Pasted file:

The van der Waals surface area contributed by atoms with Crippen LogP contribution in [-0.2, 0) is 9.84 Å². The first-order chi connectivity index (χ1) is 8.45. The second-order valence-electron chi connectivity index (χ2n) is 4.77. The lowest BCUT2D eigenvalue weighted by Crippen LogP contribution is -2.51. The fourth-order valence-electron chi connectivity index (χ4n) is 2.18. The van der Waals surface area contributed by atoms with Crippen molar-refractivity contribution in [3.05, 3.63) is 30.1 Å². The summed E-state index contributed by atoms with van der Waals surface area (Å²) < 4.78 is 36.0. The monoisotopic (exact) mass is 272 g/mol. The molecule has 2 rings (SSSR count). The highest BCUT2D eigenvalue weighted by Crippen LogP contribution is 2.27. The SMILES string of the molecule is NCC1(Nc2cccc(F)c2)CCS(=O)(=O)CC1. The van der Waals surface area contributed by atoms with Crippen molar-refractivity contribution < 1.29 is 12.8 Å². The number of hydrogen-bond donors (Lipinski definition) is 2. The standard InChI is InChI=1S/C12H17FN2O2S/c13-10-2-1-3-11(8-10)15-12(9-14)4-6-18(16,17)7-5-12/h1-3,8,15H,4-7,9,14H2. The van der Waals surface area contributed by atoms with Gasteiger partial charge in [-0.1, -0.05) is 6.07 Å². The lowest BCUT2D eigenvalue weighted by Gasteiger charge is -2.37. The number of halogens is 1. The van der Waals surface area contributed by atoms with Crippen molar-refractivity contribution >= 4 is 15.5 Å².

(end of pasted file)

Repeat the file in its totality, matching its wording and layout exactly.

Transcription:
The van der Waals surface area contributed by atoms with Crippen LogP contribution in [-0.2, 0) is 9.84 Å². The first-order chi connectivity index (χ1) is 8.45. The second-order valence-electron chi connectivity index (χ2n) is 4.77. The lowest BCUT2D eigenvalue weighted by Crippen LogP contribution is -2.51. The fourth-order valence-electron chi connectivity index (χ4n) is 2.18. The van der Waals surface area contributed by atoms with Crippen molar-refractivity contribution in [3.05, 3.63) is 30.1 Å². The summed E-state index contributed by atoms with van der Waals surface area (Å²) < 4.78 is 36.0. The monoisotopic (exact) mass is 272 g/mol. The molecule has 2 rings (SSSR count). The highest BCUT2D eigenvalue weighted by Crippen LogP contribution is 2.27. The SMILES string of the molecule is NCC1(Nc2cccc(F)c2)CCS(=O)(=O)CC1. The van der Waals surface area contributed by atoms with Crippen molar-refractivity contribution < 1.29 is 12.8 Å². The number of hydrogen-bond donors (Lipinski definition) is 2. The standard InChI is InChI=1S/C12H17FN2O2S/c13-10-2-1-3-11(8-10)15-12(9-14)4-6-18(16,17)7-5-12/h1-3,8,15H,4-7,9,14H2. The van der Waals surface area contributed by atoms with Gasteiger partial charge in [-0.1, -0.05) is 6.07 Å². The lowest BCUT2D eigenvalue weighted by Gasteiger charge is -2.37. The number of halogens is 1. The van der Waals surface area contributed by atoms with Crippen molar-refractivity contribution >= 4 is 15.5 Å².